12 Tools You Need to Win Payer Appeals
Appeals can feel so overwhelming that you wish you had superpowers to help you prevail in your struggles with payers. Wouldn’t it be great if you had The Hulk’s ability to crush bureaucratic obstacles, Wonder Woman’s Lasso of Truth to cut through all the doublespeak, or Superman’s ‘faster than a speeding bullet’ alacrity to expedite the whole process?
But you don’t need all those superpowers to win an appeal. Let Batman be your role model.
Batman has no superpowers or magic devices. He’s just an ordinary guy who’s learned a lot and has a well-equipped, trusty utility belt. Prevailing in an appeal is simply a matter of learning some techniques, preparing yourself, and gathering a few tools for your own utility belt.
“Everything’s impossible until somebody does it.” —Batman
Billers, coders, and practice administrators: I want to empower you to do just that. During my career, I’ve worked both for physician practices and for a major insurer. Having experienced both sides of the appeals process, I’ve gathered the tools that are most effective for winning an appeal. So get out your utility belt and get ready to equip yourself with these trusty tools for success.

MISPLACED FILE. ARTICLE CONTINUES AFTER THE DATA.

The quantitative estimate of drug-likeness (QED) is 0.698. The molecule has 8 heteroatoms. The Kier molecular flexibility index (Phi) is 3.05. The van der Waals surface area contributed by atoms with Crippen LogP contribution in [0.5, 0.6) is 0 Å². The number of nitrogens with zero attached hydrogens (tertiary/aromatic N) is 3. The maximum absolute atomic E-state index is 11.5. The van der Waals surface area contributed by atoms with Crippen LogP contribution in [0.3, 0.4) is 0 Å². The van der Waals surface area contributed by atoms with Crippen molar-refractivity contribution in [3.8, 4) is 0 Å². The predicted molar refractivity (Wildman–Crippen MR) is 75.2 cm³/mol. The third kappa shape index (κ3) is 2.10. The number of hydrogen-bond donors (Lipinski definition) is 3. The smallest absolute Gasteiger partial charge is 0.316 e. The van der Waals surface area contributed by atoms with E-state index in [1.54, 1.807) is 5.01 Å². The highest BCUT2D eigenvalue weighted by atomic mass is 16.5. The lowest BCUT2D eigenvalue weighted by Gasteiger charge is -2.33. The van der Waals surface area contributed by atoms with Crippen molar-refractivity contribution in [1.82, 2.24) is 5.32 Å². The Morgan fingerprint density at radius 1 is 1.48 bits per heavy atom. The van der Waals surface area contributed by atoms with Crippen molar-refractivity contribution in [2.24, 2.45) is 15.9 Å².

A signed authorization from every patient that gives your practice permission to represent them in an appeal—just in case
At intake, have patient sign an authorization so that you can represent them in the appeals process if necessary. A signed authorization is a counter-argument for one reason some reps give for not being able to review the appeal—that “because of consumer protection regs,” they can’t share data with you. That’s bunk, and a signed authorization form on file can help you move past that particular kind of stonewalling.
You can use forms available from Medicare or your state as templates for your form, customize the form for your practice, and pass it by your attorney to review before distributing it at intake.
Details of your practice’s contract with the payer
The payer contract holds the answer to many questions. Do you know where it is? Are you confident you have the most recent contract on file? (Payers change their rules often.)
If it feels like too much of a drag to plough through the contract, remember: The more time on spend preparing the appeal at the front end, the less time you spend fighting with the payer later.
The contract describes the payer’s appeals process. No two payers handle appeals the same way, so you shouldn’t use a cookie-cutter approach to appeals. Tailor each appeal to fit the payer’s requirements. If it feels
As much understanding as you can gather about how your payer’s processes work